News from Bioethics.com

New Frontier in Health Fraud: Genetic Tests of the Elderly

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(Reuters) – The genetic-screening sales reps turn out at health fairs, houses of religion, parks and elder enclaves, offering seniors a chance to learn if they or their loved ones are at risk of developing cancer. All they need, the reps say, is a free cheek swab. In truth, U.S. federal investigators say, some of the sales representatives are part of a burgeoning industry that threatens to become what multiple government investigators call the next big frontier in healthcare fraud: genetic testing, which is reaping millions of dollars from unnecessary tests that target senior citizens. 

U.N. Urged to Investigate Organ Harvesting in China

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(Reuters) – A senior lawyer called on Tuesday for the top United Nations human rights body to investigate evidence that China is murdering members of the Falun Gong spiritual group and harvesting their organs for transplant. Hamid Sabi called for urgent action as he presented the findings of the China Tribunal, an independent panel set up to examine the issue, which concluded in June that China’s organ harvesting amounted to crimes against humanity.

IVF Associated with Higher Risk of Gestational Diabetes

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(Medscape) – Mothers who undergo assisted reproduction are more likely to develop gestational diabetes than those who conceive naturally, shows a new meta-analysis presented here at the European Association for the Study of Diabetes (EASD) 2019 Annual Meeting. Specifically, the analysis found that women who became pregnant through assisted reproductive techniques (ART) were 53% more likely to develop gestational diabetes than those who conceived naturally.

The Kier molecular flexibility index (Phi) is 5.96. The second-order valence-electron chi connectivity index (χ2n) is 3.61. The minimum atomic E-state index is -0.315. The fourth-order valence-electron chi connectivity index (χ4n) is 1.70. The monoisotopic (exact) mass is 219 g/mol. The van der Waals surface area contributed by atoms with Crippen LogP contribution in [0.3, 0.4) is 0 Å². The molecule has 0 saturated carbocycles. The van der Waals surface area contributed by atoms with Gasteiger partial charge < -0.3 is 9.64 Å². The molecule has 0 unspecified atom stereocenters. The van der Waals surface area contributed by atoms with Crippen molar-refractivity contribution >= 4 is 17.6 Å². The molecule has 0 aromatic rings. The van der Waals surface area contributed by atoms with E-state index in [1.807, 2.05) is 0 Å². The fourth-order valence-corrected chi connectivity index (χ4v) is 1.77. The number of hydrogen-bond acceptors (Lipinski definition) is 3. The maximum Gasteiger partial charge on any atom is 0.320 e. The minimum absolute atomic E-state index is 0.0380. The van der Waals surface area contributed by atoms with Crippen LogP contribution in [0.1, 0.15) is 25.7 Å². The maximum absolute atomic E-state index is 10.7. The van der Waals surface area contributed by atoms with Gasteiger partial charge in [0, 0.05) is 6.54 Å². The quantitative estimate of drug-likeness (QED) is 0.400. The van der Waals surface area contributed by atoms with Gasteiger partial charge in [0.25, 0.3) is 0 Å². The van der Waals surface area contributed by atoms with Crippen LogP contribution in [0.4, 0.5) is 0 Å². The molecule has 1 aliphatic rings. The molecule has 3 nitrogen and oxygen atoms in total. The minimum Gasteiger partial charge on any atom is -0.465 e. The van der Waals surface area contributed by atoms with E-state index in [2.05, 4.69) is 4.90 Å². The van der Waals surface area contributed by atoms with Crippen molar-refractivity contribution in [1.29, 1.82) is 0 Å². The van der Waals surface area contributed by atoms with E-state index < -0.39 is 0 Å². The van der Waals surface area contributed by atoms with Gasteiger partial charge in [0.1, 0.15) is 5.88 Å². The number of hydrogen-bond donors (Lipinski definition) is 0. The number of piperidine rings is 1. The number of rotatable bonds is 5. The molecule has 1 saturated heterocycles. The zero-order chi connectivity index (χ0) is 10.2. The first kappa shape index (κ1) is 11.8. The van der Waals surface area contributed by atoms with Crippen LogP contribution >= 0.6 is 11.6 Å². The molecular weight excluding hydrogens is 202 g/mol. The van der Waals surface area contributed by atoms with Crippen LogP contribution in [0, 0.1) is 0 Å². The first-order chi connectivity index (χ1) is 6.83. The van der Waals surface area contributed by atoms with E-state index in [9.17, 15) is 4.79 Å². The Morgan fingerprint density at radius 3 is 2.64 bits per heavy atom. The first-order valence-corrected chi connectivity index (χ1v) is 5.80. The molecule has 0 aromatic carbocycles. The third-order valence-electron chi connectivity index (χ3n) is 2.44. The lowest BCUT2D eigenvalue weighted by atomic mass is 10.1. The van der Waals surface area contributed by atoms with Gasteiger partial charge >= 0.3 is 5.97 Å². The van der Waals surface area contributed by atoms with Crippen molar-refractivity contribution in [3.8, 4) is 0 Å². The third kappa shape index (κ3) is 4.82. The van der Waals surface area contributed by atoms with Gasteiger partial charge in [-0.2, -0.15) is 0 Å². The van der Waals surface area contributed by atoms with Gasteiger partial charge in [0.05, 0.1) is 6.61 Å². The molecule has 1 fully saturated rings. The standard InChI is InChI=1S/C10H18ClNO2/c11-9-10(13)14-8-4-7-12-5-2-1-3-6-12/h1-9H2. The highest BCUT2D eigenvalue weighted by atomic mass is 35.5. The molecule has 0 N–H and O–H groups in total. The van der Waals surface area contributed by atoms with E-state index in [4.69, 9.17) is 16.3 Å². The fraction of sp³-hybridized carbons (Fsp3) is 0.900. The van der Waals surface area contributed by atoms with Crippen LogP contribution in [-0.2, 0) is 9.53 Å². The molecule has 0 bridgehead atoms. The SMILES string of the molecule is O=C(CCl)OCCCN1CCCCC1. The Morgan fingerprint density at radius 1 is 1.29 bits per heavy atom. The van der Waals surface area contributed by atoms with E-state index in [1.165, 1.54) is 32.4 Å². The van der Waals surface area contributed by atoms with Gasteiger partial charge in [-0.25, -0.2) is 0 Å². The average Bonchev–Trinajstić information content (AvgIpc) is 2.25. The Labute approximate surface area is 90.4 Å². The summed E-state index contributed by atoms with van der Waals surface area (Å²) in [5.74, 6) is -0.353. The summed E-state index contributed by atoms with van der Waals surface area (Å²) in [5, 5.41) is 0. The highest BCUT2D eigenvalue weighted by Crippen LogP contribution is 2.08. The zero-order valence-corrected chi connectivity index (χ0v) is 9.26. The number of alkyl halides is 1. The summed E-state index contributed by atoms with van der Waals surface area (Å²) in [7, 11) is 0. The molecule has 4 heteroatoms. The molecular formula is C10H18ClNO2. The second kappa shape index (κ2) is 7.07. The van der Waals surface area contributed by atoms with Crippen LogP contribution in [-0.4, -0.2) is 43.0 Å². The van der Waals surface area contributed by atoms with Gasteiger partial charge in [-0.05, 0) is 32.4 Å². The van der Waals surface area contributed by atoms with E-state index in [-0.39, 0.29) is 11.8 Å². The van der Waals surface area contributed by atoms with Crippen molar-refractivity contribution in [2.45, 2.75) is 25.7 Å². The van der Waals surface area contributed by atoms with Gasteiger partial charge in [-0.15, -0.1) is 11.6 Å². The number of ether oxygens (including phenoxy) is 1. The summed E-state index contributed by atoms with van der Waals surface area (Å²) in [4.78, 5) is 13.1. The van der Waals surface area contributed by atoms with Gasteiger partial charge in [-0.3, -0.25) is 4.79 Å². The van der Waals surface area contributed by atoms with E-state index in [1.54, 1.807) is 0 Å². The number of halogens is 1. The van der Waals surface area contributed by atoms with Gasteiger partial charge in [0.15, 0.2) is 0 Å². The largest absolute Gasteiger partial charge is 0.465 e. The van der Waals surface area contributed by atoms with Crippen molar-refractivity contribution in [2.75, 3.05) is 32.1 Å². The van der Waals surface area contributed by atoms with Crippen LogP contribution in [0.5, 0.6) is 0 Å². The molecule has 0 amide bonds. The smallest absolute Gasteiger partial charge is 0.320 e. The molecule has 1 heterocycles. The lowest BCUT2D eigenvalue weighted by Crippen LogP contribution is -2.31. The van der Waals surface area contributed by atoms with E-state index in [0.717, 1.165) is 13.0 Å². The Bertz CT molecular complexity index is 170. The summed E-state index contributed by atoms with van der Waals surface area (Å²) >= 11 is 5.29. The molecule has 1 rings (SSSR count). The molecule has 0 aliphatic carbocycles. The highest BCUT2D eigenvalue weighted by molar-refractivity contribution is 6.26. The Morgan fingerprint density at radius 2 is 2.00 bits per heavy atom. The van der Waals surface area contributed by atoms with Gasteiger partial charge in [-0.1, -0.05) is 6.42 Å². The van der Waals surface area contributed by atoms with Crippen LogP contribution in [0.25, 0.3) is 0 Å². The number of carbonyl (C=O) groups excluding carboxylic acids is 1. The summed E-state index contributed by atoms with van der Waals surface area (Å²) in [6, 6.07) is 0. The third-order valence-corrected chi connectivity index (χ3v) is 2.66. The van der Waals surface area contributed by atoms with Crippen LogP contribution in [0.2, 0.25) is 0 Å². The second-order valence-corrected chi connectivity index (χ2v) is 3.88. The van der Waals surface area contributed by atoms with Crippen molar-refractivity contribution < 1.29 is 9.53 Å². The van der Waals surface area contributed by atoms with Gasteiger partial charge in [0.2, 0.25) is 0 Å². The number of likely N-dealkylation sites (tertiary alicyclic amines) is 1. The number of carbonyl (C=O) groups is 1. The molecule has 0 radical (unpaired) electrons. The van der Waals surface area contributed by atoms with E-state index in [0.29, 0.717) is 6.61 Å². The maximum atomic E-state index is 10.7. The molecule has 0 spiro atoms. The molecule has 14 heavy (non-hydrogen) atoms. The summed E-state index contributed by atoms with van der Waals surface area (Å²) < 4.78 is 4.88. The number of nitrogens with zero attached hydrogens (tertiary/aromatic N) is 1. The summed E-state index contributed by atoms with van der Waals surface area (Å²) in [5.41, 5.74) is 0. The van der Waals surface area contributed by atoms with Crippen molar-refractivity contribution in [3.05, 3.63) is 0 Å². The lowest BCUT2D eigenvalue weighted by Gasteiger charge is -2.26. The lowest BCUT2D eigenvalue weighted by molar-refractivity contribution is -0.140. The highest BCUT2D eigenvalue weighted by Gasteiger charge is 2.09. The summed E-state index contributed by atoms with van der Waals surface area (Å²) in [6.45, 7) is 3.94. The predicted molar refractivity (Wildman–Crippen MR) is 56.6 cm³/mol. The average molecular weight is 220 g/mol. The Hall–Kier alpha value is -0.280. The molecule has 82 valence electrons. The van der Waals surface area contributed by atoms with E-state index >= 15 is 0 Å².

A Catholic Hospital in Canada Has Been Ordered to Provide Assisted-Suicide Services

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(CNN) – A Catholic hospital in Nova Scotia must provide physician-assisted suicide assessments to eligible patients who request them, the province’s public health service has ruled. St. Martha’s Regional Hospital will now perform assessments for patients seeking medical assistance in dying at its hospital, said Tim Guest, vice president of the Nova Scotia Health Authority (NSHA). The hospital was previously exempt because of its faith-based identity. But the Sisters of St. Martha, the order of Catholic nuns who used to operate the hospital, said in a statement that assisted suicides will not take place at the hospital itself.

As Made-to-Order DNA Gets Cheaper, Keeping It Out of the Wrong Hands Gets Harder

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(NPR) – Making genes from scratch used to be laborious and time consuming, but not anymore. That’s why federal officials are now considering new measures to prevent this rapidly advancing technology from being misused to create dangerous viruses or bioweapons. Genes are made up of DNA, a “code” determined by four chemical bases — known as A, C, T and G — that can be strung together to make the biological instructions that govern cells.

Vaccination Strategy in Long-Running Ebola Outbreak Comes Under Fire

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(STAT News) – The World Health Organization’s vaccination strategy in the long-running Ebola outbreak in the Democratic Republic of the Congo is coming under fire, with Doctors Without Borders accusing the agency of rationing vaccines and calling for an independent committee to ensure “more transparent management” of the situation. The broadside, issued Monday, follows a prolonged effort by Doctors Without Borders to campaign for wider use of an as-yet unlicensed vaccine, developed by Merck.

In Tiny Doses, an Addiction Medication Moonlights as a Treatment for Chronic Pain